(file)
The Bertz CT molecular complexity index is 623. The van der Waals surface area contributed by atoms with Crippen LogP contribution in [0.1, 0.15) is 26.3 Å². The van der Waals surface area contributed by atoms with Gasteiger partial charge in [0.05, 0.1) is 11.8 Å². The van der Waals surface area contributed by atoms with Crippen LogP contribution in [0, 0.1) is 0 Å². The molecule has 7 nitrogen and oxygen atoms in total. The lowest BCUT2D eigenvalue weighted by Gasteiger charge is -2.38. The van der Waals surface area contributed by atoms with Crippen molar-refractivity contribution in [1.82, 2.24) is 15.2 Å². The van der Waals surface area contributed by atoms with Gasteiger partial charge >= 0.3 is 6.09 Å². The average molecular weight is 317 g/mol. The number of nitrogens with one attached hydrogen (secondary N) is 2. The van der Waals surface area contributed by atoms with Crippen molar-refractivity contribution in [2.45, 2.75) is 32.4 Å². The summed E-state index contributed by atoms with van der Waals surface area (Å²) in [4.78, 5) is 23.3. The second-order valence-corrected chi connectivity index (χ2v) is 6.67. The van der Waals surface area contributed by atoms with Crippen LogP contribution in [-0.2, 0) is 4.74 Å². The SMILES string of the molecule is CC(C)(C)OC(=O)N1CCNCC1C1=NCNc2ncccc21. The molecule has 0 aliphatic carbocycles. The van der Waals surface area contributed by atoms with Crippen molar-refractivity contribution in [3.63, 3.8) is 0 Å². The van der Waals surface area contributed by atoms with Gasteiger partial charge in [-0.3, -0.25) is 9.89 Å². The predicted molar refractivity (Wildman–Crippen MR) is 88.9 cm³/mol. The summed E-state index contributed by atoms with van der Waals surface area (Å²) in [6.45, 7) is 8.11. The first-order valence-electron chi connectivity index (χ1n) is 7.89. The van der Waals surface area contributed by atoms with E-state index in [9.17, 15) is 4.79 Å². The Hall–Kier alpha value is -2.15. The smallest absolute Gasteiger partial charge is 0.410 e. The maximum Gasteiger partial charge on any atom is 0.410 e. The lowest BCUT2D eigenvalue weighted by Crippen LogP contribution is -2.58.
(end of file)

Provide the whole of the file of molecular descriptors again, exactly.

The Bertz CT molecular complexity index is 623. The van der Waals surface area contributed by atoms with Crippen LogP contribution in [0.1, 0.15) is 26.3 Å². The van der Waals surface area contributed by atoms with Gasteiger partial charge in [0.05, 0.1) is 11.8 Å². The van der Waals surface area contributed by atoms with Crippen LogP contribution in [0, 0.1) is 0 Å². The molecule has 7 nitrogen and oxygen atoms in total. The lowest BCUT2D eigenvalue weighted by Gasteiger charge is -2.38. The van der Waals surface area contributed by atoms with Crippen molar-refractivity contribution in [1.82, 2.24) is 15.2 Å². The van der Waals surface area contributed by atoms with Gasteiger partial charge >= 0.3 is 6.09 Å². The average molecular weight is 317 g/mol. The number of nitrogens with one attached hydrogen (secondary N) is 2. The van der Waals surface area contributed by atoms with Crippen molar-refractivity contribution in [2.45, 2.75) is 32.4 Å². The summed E-state index contributed by atoms with van der Waals surface area (Å²) in [4.78, 5) is 23.3. The second-order valence-corrected chi connectivity index (χ2v) is 6.67. The van der Waals surface area contributed by atoms with Crippen LogP contribution in [-0.2, 0) is 4.74 Å². The SMILES string of the molecule is CC(C)(C)OC(=O)N1CCNCC1C1=NCNc2ncccc21. The molecule has 0 aliphatic carbocycles. The van der Waals surface area contributed by atoms with Crippen molar-refractivity contribution in [3.63, 3.8) is 0 Å². The van der Waals surface area contributed by atoms with Gasteiger partial charge in [-0.3, -0.25) is 9.89 Å². The predicted molar refractivity (Wildman–Crippen MR) is 88.9 cm³/mol. The summed E-state index contributed by atoms with van der Waals surface area (Å²) in [6.45, 7) is 8.11. The first-order valence-electron chi connectivity index (χ1n) is 7.89. The van der Waals surface area contributed by atoms with E-state index in [9.17, 15) is 4.79 Å². The Hall–Kier alpha value is -2.15. The smallest absolute Gasteiger partial charge is 0.410 e. The maximum Gasteiger partial charge on any atom is 0.410 e. The lowest BCUT2D eigenvalue weighted by Crippen LogP contribution is -2.58.